When Grandpa Was A Boy, Were There Any Dinosaurs?

Tag archive: Sussex

Dunkirk Spirit

1940: In Britain’s hour of need, “heroes in jerseys and sweaters and old rubber boots” stepped forward to man an armada of “fishing boats, steamships, barges and pleasure steamers” that crossed the Channel, braving shellfire and Stuka attacks, to pluck the British Expeditionary Force off the beaches of Dunkirk. That’s the way British propaganda portrayed it, but it wasn’t all like that. The Royal Navy had to requisition small craft in Devon whose owners declined to volunteer and the fishing fleet of Rye in Sussex collectively refused to go.

Source: Angus Calder, The Myth of the Blitz (1991), pp. 96–8

Suffragette Colours

1909: Mappin & Webb advertised “suffragette jewellery” in purple, white and green: brooches and pendants set with amethysts, pearls and emeralds. Shoemakers Lilley & Skinner introduced “bedroom slippers in velvet and quilted satin specially dyed in the colours”. And a certain Miss Smith, of Barnham, in Sussex, also specialised in the purple, white and green of the suffragettes – in her case, sweet pea seeds sold by mail order.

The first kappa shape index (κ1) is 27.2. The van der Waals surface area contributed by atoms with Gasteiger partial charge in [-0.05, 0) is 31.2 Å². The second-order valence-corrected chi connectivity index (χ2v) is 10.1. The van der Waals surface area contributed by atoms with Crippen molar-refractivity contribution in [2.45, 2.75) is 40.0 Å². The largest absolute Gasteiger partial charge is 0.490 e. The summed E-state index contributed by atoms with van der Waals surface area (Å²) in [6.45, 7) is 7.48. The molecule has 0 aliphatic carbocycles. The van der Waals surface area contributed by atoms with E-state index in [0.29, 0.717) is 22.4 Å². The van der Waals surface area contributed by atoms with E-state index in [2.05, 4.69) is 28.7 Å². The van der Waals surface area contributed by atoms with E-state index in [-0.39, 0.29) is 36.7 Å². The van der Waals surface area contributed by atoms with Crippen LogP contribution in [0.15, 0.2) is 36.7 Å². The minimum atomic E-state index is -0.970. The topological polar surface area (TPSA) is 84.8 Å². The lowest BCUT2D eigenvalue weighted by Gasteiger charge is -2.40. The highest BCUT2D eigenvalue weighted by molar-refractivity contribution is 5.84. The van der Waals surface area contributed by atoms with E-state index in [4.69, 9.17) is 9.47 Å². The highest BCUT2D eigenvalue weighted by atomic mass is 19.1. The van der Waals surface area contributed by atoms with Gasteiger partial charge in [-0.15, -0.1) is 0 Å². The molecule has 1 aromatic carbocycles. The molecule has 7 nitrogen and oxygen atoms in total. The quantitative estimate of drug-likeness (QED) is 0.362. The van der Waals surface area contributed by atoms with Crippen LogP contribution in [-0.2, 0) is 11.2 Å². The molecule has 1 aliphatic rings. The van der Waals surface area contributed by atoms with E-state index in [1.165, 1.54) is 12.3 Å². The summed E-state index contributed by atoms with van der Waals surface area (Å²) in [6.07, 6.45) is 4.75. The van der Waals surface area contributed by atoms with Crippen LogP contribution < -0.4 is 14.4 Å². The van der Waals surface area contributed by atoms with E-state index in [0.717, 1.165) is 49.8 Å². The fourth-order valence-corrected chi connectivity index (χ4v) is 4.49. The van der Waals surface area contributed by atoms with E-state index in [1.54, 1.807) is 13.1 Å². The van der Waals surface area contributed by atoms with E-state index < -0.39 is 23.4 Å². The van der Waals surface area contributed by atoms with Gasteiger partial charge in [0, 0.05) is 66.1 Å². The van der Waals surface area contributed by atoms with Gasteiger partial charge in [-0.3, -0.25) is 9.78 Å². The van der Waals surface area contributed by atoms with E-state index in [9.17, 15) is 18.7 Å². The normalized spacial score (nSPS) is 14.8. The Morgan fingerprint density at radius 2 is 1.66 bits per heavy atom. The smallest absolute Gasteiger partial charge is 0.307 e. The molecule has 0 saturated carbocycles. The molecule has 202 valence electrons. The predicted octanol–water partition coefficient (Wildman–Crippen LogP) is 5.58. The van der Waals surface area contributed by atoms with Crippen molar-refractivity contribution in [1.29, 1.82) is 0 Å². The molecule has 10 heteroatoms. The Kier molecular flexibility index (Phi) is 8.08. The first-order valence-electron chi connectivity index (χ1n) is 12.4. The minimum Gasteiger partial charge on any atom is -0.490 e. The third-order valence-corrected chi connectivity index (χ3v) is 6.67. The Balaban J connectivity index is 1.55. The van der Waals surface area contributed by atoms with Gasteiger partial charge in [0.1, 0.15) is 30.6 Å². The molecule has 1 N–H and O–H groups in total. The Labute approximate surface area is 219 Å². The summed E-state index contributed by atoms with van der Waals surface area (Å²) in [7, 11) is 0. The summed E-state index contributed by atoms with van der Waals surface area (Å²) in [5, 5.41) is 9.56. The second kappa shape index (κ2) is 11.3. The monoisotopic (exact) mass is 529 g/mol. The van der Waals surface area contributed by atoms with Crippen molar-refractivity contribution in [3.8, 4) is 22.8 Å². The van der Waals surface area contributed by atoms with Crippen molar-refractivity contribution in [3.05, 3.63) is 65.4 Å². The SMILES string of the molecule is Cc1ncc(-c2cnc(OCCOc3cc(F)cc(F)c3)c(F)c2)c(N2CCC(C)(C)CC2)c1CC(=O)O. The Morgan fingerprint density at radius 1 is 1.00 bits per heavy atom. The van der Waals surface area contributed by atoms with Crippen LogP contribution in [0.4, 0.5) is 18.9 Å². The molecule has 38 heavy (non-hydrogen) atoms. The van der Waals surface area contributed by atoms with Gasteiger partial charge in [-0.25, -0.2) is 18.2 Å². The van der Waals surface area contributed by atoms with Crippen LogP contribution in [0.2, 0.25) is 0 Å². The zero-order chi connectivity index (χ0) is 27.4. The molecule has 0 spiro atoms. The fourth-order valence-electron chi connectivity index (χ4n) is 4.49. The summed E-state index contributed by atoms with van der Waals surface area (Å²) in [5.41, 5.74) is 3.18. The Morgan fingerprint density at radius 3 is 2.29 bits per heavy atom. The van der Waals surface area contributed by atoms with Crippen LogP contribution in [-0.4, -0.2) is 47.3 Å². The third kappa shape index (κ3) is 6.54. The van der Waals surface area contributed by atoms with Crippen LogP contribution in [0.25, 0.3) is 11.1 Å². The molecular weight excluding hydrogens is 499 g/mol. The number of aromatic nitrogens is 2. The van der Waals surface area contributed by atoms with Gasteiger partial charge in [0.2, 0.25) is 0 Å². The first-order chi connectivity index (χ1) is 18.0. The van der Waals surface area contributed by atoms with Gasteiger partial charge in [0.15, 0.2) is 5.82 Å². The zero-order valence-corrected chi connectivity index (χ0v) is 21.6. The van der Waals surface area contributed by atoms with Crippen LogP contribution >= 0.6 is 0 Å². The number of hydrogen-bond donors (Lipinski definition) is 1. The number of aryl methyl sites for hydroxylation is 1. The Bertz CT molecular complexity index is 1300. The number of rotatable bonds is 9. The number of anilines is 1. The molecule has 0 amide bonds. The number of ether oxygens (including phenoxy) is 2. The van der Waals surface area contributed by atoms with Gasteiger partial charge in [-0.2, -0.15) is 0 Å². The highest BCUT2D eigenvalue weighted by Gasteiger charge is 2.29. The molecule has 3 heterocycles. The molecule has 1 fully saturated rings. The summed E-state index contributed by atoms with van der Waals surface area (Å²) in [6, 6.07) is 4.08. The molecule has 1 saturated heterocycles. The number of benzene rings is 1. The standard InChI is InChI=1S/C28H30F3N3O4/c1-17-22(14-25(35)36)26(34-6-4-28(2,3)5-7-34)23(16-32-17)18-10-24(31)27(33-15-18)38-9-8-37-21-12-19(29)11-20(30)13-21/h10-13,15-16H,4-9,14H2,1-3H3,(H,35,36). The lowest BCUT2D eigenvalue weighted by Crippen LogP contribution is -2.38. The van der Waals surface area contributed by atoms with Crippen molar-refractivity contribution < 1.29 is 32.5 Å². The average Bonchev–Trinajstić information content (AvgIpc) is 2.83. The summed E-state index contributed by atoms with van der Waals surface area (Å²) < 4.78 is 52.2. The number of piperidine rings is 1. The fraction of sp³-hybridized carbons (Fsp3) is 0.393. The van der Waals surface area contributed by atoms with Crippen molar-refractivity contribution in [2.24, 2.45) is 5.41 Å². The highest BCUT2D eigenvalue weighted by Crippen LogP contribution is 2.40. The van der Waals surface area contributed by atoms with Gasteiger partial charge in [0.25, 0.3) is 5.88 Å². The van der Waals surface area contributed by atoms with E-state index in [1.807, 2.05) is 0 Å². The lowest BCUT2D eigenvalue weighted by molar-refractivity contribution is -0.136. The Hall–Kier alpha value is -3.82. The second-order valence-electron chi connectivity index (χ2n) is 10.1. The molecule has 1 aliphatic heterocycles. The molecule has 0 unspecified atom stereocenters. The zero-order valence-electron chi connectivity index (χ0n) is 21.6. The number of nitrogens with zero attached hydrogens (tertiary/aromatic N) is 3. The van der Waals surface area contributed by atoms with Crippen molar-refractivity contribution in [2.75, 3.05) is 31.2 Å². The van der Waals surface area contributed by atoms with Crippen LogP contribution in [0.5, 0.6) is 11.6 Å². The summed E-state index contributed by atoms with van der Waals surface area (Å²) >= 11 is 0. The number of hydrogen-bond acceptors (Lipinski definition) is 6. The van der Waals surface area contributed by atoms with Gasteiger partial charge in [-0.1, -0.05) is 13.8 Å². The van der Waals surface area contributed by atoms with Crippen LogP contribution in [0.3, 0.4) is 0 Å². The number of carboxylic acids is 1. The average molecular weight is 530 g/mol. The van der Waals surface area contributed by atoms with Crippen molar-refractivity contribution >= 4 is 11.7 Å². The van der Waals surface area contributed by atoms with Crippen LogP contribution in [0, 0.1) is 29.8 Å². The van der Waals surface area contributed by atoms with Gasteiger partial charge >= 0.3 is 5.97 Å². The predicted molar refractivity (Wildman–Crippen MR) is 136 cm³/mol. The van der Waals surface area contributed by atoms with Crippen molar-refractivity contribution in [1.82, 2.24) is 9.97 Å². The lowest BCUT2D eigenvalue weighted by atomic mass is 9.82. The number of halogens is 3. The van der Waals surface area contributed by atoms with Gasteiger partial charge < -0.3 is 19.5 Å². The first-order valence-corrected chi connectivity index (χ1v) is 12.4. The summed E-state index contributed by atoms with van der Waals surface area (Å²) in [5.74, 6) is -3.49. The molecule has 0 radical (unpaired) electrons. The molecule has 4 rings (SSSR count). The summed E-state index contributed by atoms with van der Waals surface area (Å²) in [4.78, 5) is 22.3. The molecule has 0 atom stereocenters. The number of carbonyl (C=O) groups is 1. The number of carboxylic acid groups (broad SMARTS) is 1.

Source: Diane Atkinson, The Purple, White & Green: Suffragettes in London 1906–14 (1992), pp. 20, 21, 25

“Such Were The Joys”

1915: The future golfing journalist and broadcaster Henry Longhurst was six years old in 1915, and in the autumn he was sent to prep school in Sussex. In his memoirs, he gave St. Cyprian’s high marks, though he winced at “the cold pewter bowls of porridge with the thick slimy lumps, into which I was actually sick one day and made to stand at a side table and eat it up”.

Source: Henry Longhurst, My Life and Soft Times (1971), p. 27